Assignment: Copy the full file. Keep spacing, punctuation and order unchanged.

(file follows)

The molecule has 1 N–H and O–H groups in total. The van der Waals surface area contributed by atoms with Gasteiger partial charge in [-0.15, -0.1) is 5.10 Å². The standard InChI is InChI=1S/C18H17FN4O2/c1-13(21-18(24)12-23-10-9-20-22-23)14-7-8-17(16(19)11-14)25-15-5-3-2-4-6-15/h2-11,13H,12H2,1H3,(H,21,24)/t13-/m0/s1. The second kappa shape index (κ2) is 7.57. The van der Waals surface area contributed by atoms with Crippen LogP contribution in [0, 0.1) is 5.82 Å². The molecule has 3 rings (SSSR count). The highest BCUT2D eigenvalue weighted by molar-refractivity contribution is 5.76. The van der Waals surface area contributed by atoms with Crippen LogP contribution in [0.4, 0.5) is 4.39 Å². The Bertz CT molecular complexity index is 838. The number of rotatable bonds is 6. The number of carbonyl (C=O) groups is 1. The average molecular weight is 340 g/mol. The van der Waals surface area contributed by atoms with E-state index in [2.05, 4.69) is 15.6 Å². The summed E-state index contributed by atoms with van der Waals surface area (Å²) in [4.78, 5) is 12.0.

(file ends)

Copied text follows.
The molecule has 1 N–H and O–H groups in total. The van der Waals surface area contributed by atoms with Gasteiger partial charge in [-0.15, -0.1) is 5.10 Å². The standard InChI is InChI=1S/C18H17FN4O2/c1-13(21-18(24)12-23-10-9-20-22-23)14-7-8-17(16(19)11-14)25-15-5-3-2-4-6-15/h2-11,13H,12H2,1H3,(H,21,24)/t13-/m0/s1. The second kappa shape index (κ2) is 7.57. The van der Waals surface area contributed by atoms with Crippen LogP contribution in [0, 0.1) is 5.82 Å². The molecule has 3 rings (SSSR count). The highest BCUT2D eigenvalue weighted by molar-refractivity contribution is 5.76. The van der Waals surface area contributed by atoms with Crippen LogP contribution in [0.4, 0.5) is 4.39 Å². The Bertz CT molecular complexity index is 838. The number of rotatable bonds is 6. The number of carbonyl (C=O) groups is 1. The average molecular weight is 340 g/mol. The van der Waals surface area contributed by atoms with E-state index in [2.05, 4.69) is 15.6 Å². The summed E-state index contributed by atoms with van der Waals surface area (Å²) in [4.78, 5) is 12.0.